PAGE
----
In college I played Ultimate Frisbee for the Pan Fried Funk, our college club team. My friends Ali and Pickle11 Like many ultimate teams, we all had nicknames. Mine was Devo. played with me, and we spent nearly every weekend together. On weekends we weren’t away at a tournament, with Pickle’s dorm room neighbor Amy22 Who, as you can tell by the normal name, didn’t play, we’d gather together for campus social events or just to hang out somewhere, often in Pickle’s room. This adventure starts there.
Late one evening, Pickle was chatting with LB while Amy and I did homework in her room33 I’m not sure where Ali was. Like most upperclassmen on the team, LB lived in the second floor of Constitution Hall as part of a campus theme housing44 An apartment with a theme (Funk, in this case) which hosted events open to the campus. LB was explaining to Pickle that his roommate Batman had lost his cat, Moses, and was looking all over the apartment for him. As the night went on, it was clear to us LB was becoming increasingly concerned for his roommate.
A little bit about Batman. He was an interesting character. He was the guy who picked the lock to use the art studio for his art classes after hours. Who magically procured a table overnight for an event, in a town where Walmart closed at 8. Who’d been to the rooms on campus that were always behind locked doors. But as freshman, we mostly knew him as a little unhinged. Much to our relief, a few weeks previous he’d adopted a stray cat, which seemed to have a calming effect. He’d even bring Moses with him to the art studio for late night welding sessions.
And now he couldn’t find the cat, and was becoming increasingly desperate. Then LB dropped a bombshell on us: Moses was dead.
“LB,” we chatted. “You need to tell him.”
But LB couldn’t. He knew how much Moses meant to Batman. And, like us, he was more than a little concerned about Batman’s mental health. We asked how he knew Moses was dead.
“I got home from class and found him dead.”
“What’d you do?”
“I put him in a shoe box under G$’s bed.”
Our mouths were agape.
“You have to help us. He’s distraught. Can you call and try to calm him down?”
We didn’t think this was a job for the phone. We told him we’d be there in a few minutes. He tried to tell us the phone would be fine, but we were insistent. A man’s cat was dead. We had to be there for him.
The three of us walked to the house, and found a concerned LB waiting for us. After warning us Batman was in bad shape, he led us upstairs to the apartment. There we found Batman ransacking the house, calling out desperately for Moses. The other house members were helping, but it was clear they knew the truth, and were just putting in a token effort, hoping to prolong the inevitable.
With Batman out of earshot, Pickle took LB aside and explained that this wasn’t right, he had to tell him. He was reluctant, but gave in. Somehow, he managed to get Batman’s attention and led him back to their room, least he break down in front of everyone.
The house was silent, as people gave up their half-hearted searches and gathered in the common room, half curious what Batman was going to do, half terrified. We heard an anguished cry, then Batman walked out and addressed the room, “I want to see the body.”
LB, head hung in shame, walked to G$’s room. There was a tense moment before he returned with a shoe box.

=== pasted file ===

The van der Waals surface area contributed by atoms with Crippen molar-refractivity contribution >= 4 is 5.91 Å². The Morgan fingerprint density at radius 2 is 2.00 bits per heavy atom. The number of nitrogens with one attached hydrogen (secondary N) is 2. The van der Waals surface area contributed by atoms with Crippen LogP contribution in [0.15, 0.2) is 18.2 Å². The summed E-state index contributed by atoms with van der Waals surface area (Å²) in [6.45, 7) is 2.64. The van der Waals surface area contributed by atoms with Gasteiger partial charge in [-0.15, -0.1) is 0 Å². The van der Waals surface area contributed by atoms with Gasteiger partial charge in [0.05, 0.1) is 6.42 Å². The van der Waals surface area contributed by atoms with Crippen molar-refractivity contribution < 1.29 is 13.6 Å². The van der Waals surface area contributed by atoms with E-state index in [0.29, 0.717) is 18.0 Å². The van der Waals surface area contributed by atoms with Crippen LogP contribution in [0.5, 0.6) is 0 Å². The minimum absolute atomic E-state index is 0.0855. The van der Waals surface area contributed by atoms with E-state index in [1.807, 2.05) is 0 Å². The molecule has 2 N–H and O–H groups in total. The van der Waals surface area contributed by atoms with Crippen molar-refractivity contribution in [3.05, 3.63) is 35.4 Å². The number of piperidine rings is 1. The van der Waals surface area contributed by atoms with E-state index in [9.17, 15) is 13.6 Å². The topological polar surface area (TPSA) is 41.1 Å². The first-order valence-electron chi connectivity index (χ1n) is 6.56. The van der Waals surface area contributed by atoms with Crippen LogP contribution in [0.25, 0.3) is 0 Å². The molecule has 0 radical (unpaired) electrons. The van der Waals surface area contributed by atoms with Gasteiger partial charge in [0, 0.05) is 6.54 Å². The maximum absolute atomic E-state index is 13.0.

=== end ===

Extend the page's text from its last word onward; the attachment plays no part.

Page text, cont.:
Batman opened it a crack and took a long look. With a tortured look on his face he said, “I want to have a funeral.”
At this point, everyone at the house was through. A funeral for a cat? That was over the top. No one did that. But they’d indulge their friend. We turned off the TV and gathered around the box. LB presided, and asked us all to say something nice about Moses. Most of us struggled to come up with anything, and even LB could only contribute, “Well, he bit Fricker.”
Funeral complete, Batman said, “I want to bury him.”
We discussion where, on the middle of a college campus, in the middle of the night, we could bury a cat. We suggested floating the box down the Tiber55 The small stream running behind the house. But Batman dismissed that. We suggested burying him out on the Frisbee fields. But Batman refused that suggestion as well saying, “I don’t want to run on my dead cat!”
We were out of ideas, and Batman was getting angry waiting. He ripped the box out of LB’s hands, screamed, “Let’s fucking bury him right here!”, and kicked the box down the stairs.
Silence. Everyone was afraid to move or say a word.
Finally, quietly, someone asked him to clean it up.
He refused, and there was an argument about who was going to volunteer. Finally, LB agreed and went down the stairs.
The three of us waited, trying to figure out how we were going to get out of the apartment if the stairs were still covered in dead cat. Soon, LB started back up the stairs. At the very top, he tripped, shoe box tumbling out of his hands and across the floor.
Where we saw nothing but a stuffed toy.
Moses wasn’t actually dead. Batman wasn’t actually crazy. Moses was missing, but he’d often wander off for a day or two. Batman and LB had started trying to prank us via AIM, and when we offered to come over, they knew they had us. The whole house was marshaled in on the joke, pretending to search and playing along. They’d been sure we’d figured it out a number of times, but had forgotten just how trusting freshmen can be.
We wouldn’t get a chance to prank them back. But there’d be a whole new crop of freshmen next year.